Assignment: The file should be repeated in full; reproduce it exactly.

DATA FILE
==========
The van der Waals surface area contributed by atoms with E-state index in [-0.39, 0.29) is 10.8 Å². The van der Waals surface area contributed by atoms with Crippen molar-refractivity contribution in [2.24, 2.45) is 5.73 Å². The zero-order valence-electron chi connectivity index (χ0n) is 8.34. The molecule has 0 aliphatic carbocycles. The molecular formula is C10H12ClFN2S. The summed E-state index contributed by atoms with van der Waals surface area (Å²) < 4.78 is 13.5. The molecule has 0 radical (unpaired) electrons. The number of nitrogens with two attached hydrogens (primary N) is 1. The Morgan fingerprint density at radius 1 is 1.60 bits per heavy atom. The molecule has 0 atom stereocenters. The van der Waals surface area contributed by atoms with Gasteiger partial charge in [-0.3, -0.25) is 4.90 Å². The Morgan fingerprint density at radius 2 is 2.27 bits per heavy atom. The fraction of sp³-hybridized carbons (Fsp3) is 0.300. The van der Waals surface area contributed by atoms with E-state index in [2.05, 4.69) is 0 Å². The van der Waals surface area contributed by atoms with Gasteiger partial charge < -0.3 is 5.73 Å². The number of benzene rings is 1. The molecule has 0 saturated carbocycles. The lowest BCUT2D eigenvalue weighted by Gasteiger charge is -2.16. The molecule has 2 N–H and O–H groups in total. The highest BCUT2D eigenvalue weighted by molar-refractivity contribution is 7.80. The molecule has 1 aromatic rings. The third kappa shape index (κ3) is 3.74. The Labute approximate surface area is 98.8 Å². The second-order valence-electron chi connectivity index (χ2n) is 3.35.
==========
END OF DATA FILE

The van der Waals surface area contributed by atoms with E-state index in [-0.39, 0.29) is 10.8 Å². The van der Waals surface area contributed by atoms with Crippen molar-refractivity contribution in [2.24, 2.45) is 5.73 Å². The zero-order valence-electron chi connectivity index (χ0n) is 8.34. The molecule has 0 aliphatic carbocycles. The molecular formula is C10H12ClFN2S. The summed E-state index contributed by atoms with van der Waals surface area (Å²) < 4.78 is 13.5. The molecule has 0 radical (unpaired) electrons. The number of nitrogens with two attached hydrogens (primary N) is 1. The Morgan fingerprint density at radius 1 is 1.60 bits per heavy atom. The molecule has 0 atom stereocenters. The van der Waals surface area contributed by atoms with Gasteiger partial charge in [-0.3, -0.25) is 4.90 Å². The Morgan fingerprint density at radius 2 is 2.27 bits per heavy atom. The fraction of sp³-hybridized carbons (Fsp3) is 0.300. The van der Waals surface area contributed by atoms with E-state index in [2.05, 4.69) is 0 Å². The van der Waals surface area contributed by atoms with Gasteiger partial charge < -0.3 is 5.73 Å². The number of benzene rings is 1. The molecule has 0 saturated carbocycles. The lowest BCUT2D eigenvalue weighted by Gasteiger charge is -2.16. The molecule has 2 N–H and O–H groups in total. The highest BCUT2D eigenvalue weighted by molar-refractivity contribution is 7.80. The molecule has 1 aromatic rings. The third kappa shape index (κ3) is 3.74. The Labute approximate surface area is 98.8 Å². The second-order valence-electron chi connectivity index (χ2n) is 3.35.